This is stated in a proposal from the Executive Board that was discussed in the University Council on Monday. The Board is willing to work with fossil companies that are ‘demonstrably committed to achieving the goals of the Paris climate agreement’.
The goal of the Paris agreement is to limit global warming to well below two degrees Celsius. EU member states have agreed to reduce the Union’s greenhouse gas emissions by at least 55 percent by 2030.
The decision on whether to cooperate with a company will be made by an ‘assessment committee based on yet-to-be-developed criteria as to whether the intended contribution to the climate goals justifies the cooperation’. Ongoing projects in partnership with the fossil sector that do not meet climate requirements will still be completed.
The Board’s statement was drawn up in response to the debate that took place in Leiden on 27 September on the possible termination of partnerships with the fossil industry. In late November, action group End Fossil occupied two classrooms in Lipsius in an attempt to urge the Board to sever ties with the fossil industry altogether.
The university does not intend to go that far, but instead, plans to assess companies with a sort of climate yardstick. That is problematic, the Board itself admits: because there is currently ‘no widely accepted method for evaluating the contribution of research projects to the Paris goals’. The university is considering using the EU’s so-called Corporate Sustainability Reporting Directive (CSRD) as a possible assessment framework.
In its proposal, the Board outlines the consequences of the new policy. For example, in 2022, the university accepted a $100,000 donation from Aramco, Saudi Arabia’s state oil company, meant for research on Arab history and culture. Such a donation would ‘most likely’ not be possible today. ‘This project will be completed this year and not extended.’
The collaboration with the French company Total Energies for ‘research on quantum algorithms will go down as a case study for the assessment committee’.
HOW TO ASSESS?
The University Council is going to issue an advice on the proposed policy, but was still divided on Monday. Patrick Klaassen of staff party UB did not want to pre-emptively rule out any companies or projects. ‘You have to consider both, per research proposal. Aramco states on its website that it does have the Paris agreement as a goal.’ Whether that is actually true is a different story. ‘Why should such a donation for Humanities not be accepted? And how do you assess whether a project meets the requirements?’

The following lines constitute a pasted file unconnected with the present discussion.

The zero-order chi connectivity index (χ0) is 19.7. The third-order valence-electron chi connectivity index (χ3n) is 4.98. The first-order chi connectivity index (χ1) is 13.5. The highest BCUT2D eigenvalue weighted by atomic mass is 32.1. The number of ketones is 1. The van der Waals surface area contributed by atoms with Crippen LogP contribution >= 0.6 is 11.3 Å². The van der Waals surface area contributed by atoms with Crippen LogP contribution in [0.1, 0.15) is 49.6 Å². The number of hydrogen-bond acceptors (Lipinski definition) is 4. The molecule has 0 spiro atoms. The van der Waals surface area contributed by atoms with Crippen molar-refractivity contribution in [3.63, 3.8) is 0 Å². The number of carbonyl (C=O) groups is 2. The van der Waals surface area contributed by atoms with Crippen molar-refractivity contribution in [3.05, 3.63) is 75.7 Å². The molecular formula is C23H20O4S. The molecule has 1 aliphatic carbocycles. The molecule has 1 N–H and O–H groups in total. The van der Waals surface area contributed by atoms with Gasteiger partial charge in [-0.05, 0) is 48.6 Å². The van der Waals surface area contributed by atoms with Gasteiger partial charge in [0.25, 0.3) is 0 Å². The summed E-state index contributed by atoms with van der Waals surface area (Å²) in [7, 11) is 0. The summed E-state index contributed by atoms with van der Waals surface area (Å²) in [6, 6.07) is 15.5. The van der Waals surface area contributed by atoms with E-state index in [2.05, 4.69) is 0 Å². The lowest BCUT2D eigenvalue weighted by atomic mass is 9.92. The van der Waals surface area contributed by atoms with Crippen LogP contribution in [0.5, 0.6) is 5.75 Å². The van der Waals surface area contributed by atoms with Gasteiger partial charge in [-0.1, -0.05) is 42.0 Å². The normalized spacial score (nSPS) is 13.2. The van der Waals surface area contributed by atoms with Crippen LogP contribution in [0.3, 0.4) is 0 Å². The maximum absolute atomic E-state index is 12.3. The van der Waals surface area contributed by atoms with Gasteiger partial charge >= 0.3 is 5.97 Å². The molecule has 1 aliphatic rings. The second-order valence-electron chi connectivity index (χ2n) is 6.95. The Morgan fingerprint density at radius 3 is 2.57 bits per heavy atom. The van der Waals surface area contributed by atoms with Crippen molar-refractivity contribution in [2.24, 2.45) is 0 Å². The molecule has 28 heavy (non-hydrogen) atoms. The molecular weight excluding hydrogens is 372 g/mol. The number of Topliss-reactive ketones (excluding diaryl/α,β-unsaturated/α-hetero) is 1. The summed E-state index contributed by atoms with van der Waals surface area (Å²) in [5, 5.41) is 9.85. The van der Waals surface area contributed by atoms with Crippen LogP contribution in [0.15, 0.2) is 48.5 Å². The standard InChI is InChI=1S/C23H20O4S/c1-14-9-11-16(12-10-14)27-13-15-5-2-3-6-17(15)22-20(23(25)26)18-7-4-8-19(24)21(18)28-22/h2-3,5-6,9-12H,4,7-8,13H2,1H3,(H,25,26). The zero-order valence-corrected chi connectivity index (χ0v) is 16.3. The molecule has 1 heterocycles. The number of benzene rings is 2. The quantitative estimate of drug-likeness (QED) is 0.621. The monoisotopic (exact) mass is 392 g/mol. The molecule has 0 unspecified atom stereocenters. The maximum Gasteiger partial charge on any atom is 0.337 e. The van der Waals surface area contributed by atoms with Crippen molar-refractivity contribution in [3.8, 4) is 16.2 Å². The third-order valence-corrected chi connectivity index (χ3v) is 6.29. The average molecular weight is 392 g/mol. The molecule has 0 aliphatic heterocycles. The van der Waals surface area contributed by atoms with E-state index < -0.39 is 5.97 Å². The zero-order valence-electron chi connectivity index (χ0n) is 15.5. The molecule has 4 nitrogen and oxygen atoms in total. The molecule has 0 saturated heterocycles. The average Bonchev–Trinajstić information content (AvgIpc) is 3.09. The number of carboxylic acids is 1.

Student party PBMS wants to do that on a case-by-case basis. ‘If a project is harmful, then we shouldn’t do it,’ said faction chair Victor van der Horst. ‘The projects the university has running at the moment are useful. We shouldn’t shy away from research that is important for the transition to clean energy.’
According to Joost Augusteijn (staff party LAG), the Board wants to create space for companies that themselves do not meet the Paris agreement to still be able to propose a project that does meet those requirements. ‘That is inconsistent and odd.’ By contrast, excluding at the partner level is transparent, says Augusteijn. ‘It provides an incentive for companies to comply with the climate goals.’
A majority in the Council is in favour of this approach. The Council did have a consensus on the problematic nature of the assessment committee. ‘How are you going to assess this? What are the criteria?’ asked Femke Spaargaren (PBMS). ‘And how often are we going to check if companies are on the right track?’
The Council found these questions justified. The Board first has to establish clear guidelines on how the assessment committee will investigate. On 12 February, the Council will meet with the Board to discuss the matter.